How many of you have heard about Group B Strep?

I’ll be honest I didn’t know about it until I was 27 weeks pregnant. I only discovered I had it because I was having contractions, and went to the hospital in the early hours of the morning. The midwife performed an internal swab, she wanted to test for the labour hormone (Fetal fibronectin-fFN) which suggests an early labour is imminent. Mine, unfortunately, came back positive along with a positive result for Group B strep.

They kept me in for 3 days, where I received steroid injections to help mature my unborn babies’ lungs should I go into labour. I also did a urine test which also came back positive for Group B Strep. It wasn’t until this moment that I was handed a leaflet about Group B Step. No one came to sit down with me and explain what this actually meant. I was just left on my bed, in an empty bay in hospital on my own, with a pretty scary leaflet stating facts and statistics, and words popping out at me like ‘fatal’ ‘meningitis’ and ‘death’.

However, it wasn’t until I was discharged from hospital and spoke to a few relatives and friends, it turned out I was not alone. So many pregnant mothers are not aware of this infection. It was never mentioned to me during my 27 weeks, by my friends, midwife, GP, or antenatal classes.

Many babies die from this infection and it is usually preventable.

Group B strep is a bacteria that lives harmlessly on and in us. 1 in 4 women carry it in their vaginas, and a third in their rectums. When the baby passes down the birth canal the baby picks up the bacteria, and then the infection process starts and it is quick.

GBSS State – “In newborn babies, there are two types of GBS disease: early and late-onset. Roughly two-thirds of GBS disease is early-onset, occurring in the first 6 days of life and usually apparent at birth. Early-onset GBS disease is normally characterised by the rapid development of breathing problems, associated with blood poisoning. Late-onset disease – which usually presents as GBS meningitis – occurs after the baby is 6 days old and, normally, by age 1 month but, rarely, up to age 3 months. After age 3 months, GBS infection in babies is extremely rare.”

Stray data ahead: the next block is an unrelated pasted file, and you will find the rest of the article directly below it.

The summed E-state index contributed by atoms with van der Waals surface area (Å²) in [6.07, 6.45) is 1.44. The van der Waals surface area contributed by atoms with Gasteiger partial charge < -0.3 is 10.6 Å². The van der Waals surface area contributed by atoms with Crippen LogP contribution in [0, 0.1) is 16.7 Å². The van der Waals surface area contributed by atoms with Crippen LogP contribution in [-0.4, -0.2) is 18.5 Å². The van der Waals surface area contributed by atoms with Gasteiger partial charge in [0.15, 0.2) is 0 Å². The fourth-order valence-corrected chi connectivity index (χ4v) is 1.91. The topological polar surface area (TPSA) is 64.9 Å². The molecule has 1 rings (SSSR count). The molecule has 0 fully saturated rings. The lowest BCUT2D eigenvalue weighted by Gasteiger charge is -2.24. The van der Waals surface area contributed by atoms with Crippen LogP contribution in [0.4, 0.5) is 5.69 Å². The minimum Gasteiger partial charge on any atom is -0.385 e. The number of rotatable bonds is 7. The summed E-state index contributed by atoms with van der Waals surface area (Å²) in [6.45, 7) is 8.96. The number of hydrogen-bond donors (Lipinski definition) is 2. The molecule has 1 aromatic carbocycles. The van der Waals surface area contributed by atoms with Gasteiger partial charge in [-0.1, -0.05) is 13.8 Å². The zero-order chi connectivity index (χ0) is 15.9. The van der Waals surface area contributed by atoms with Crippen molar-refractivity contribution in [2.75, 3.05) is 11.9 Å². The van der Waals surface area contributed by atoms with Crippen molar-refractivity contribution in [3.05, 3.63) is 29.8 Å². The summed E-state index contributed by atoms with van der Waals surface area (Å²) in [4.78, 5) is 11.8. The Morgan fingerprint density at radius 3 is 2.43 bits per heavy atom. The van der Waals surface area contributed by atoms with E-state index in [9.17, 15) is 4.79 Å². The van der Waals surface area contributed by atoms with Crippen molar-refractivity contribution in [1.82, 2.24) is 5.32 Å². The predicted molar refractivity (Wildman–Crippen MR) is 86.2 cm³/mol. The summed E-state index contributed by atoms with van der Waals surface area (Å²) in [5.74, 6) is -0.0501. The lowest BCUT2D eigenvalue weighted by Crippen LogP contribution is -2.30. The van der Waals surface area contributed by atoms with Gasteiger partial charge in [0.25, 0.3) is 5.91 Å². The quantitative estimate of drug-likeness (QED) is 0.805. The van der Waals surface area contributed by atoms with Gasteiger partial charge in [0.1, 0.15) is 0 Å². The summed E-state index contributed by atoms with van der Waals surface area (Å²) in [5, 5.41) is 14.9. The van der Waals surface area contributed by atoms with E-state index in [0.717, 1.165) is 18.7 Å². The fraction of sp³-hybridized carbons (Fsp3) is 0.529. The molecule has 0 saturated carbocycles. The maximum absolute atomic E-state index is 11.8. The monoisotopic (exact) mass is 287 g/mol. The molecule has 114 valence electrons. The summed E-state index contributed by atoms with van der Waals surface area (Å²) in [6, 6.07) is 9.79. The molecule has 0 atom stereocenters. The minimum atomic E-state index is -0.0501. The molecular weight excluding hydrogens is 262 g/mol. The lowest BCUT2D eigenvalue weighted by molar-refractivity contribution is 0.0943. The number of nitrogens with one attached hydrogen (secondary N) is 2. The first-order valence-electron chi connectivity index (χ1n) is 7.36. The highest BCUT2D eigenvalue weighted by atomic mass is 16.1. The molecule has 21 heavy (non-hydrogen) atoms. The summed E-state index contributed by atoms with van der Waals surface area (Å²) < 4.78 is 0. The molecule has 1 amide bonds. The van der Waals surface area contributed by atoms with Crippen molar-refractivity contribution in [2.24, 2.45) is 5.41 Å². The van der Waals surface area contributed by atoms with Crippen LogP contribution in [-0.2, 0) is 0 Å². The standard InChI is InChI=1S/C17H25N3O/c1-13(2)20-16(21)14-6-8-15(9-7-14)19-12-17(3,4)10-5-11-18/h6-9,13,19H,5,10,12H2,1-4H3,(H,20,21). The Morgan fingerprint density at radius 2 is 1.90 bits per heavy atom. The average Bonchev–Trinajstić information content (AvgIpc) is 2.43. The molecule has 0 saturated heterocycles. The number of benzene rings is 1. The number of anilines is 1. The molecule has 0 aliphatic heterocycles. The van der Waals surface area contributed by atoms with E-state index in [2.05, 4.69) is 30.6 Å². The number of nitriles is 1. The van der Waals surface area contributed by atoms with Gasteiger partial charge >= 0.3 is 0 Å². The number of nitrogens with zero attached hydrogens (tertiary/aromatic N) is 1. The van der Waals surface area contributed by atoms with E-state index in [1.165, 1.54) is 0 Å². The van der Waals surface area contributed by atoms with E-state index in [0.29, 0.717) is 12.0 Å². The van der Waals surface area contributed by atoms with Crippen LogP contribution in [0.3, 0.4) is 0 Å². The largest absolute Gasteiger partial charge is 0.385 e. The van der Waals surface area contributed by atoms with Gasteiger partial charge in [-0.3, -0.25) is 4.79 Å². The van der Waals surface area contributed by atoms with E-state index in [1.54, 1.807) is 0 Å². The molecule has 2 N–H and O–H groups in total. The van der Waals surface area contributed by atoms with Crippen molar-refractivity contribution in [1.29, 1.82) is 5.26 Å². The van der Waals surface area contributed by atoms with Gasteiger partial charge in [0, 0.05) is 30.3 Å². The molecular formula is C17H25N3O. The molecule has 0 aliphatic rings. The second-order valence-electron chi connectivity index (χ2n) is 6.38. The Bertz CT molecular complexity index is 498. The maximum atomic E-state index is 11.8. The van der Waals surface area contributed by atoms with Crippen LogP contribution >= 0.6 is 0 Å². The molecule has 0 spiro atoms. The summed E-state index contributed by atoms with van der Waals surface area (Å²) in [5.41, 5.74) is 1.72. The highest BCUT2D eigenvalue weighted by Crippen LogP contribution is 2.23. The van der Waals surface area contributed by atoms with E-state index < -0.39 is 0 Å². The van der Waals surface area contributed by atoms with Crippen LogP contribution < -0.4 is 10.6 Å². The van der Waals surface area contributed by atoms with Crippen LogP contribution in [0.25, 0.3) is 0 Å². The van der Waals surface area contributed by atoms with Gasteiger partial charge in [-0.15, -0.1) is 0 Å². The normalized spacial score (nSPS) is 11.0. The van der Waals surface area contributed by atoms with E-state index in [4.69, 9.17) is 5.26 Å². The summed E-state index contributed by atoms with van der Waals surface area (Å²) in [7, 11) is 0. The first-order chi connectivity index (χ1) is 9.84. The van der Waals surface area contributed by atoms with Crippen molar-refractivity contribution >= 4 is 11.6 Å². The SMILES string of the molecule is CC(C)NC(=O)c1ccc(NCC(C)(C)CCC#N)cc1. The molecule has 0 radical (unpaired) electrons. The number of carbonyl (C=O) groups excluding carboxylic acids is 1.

Many other countries offer pregnant women a simple test between 35-37 weeks of pregnancy. If the result is positive, the mother will be offered antibiotics during labour to prevent the infection being passed to their babies.

Our NHS will not provide this test routinely. You can pay privately to have the test done at a cost of £35 approximately. Women only know about this if they have heard about Group B Strep, or know someone who has heard of it/experienced it.

Raising Awareness is vital.

No baby should suffer, from something that is so often preventable. Every expectant mother should know about GBS.

For more information, please visit www.gbss.org.uk

Let’s raise awareness together

A home-to-laboratory test kit (Strepelle) is available to buy on the high street. The cost is £39.99.

The test is really quick and easy to use and all you do is collect two swab samples. Everything you need is included in the kit and simple step-by-step instructions will guide you. Pop the samples in the Freepost envelope provided and they will be on their way to the laboratory.

You will receive your results within three days of the laboratory receiving the test, this is done by either text, email, or letter depending on your choice.

FEATURED IMAGE: GROUP B STREP SUPPORT AND STREPELLE